Personally, I am still at a loss to explain the need for a differing clinical and research criteria when we are where we are i.e. with a disease based solely on exclusion of other more demonstrable conditions and symptomology. NICE in the UK when reviewing all the criteria they did - and at the time (mid 2000's) found that the CCC lacked methodology when compared to other criteria. I don't know what process the IOM and DHSS want to apply to their review: but something needs to happen. Something needs to be agreed as a way forward.
 
Why this is important to notify your representative

The Institue of Medicine, IOM, redefined another illness GWI or GWS which is similar to ME/CFS in 2013. The veterans have a strong lobby in Congress

Even though the IOM stated that these men and women were exposed to biological and chemical toxins, depleted uranium, particulate matter and infectious agents and the IOM acknowledge them as contributors, and it found it found most compelling the scientific evidence that the prime culprits were neurotoxins — in overused insecticides, experimental anti-nerve gas pre-treatment pills, and sarin plumes from the Air Force’s bombing of an Iraqi weapons plant!

The committee evaluated all treatments for which there was evidence, including prescription medicines and alternative therapies. On the basis of the voluminous evidence it reviewed, the IOM committee cannot recommend one single therapy to manage the health of veterans with CMI and, further, rejects a one-size-fitsall treatment approach. Instead, the committee endorses individualized care management plans.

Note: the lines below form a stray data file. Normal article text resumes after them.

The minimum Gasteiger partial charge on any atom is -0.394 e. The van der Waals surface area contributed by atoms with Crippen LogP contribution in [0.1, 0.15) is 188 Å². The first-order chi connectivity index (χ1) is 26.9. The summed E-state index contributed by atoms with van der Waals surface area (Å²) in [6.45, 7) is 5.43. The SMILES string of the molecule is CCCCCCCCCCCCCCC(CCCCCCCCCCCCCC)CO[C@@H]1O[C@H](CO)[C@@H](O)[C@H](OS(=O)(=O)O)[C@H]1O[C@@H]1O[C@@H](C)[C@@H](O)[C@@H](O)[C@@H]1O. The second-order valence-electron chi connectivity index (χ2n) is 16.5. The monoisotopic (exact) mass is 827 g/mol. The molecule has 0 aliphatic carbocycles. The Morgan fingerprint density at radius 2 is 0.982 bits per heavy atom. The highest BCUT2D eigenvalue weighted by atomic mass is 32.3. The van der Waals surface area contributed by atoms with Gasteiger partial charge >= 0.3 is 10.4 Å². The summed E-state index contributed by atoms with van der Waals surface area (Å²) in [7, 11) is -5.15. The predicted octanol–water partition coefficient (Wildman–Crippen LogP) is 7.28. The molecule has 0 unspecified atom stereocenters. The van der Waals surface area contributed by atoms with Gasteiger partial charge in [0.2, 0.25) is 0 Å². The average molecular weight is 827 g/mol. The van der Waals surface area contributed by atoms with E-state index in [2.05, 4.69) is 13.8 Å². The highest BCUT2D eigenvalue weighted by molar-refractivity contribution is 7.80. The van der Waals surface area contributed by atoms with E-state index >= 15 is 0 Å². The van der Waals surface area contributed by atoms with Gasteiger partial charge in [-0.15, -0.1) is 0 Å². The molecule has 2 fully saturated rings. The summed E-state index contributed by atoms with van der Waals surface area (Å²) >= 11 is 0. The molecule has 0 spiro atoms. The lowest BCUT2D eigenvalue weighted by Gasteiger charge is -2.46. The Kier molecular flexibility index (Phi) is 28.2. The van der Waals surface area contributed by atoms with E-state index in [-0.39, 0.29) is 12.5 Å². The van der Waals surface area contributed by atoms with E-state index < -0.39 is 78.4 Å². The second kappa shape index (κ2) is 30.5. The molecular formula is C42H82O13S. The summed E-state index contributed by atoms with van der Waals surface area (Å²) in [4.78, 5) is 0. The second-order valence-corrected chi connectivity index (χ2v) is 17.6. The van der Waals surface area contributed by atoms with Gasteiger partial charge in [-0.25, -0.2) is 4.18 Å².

The committee notes that the best available evidence from studies of treatments for CMI and related health conditions demonstrates that veterans who have CMI may benefit from such medications as selective serotonin reuptake inhibitors and serotonin norepinephrine reuptake inhibitors, and from cognitive behavioral therapy, which has been shown to reduce symptoms.

Other interventions and approaches hold promise for treating CMI but lack robust scientific evidence of their effectiveness. For this reason, the VA should fund and conduct studies of interventions, such as biofeedback, acupuncture, St. John’s wort, aerobic exercise, motivational interviewing, and multimodal therapies.

So you now know what the outcome will be for ME/CFS if you don't contact your respresentative! Need I say more?

Eco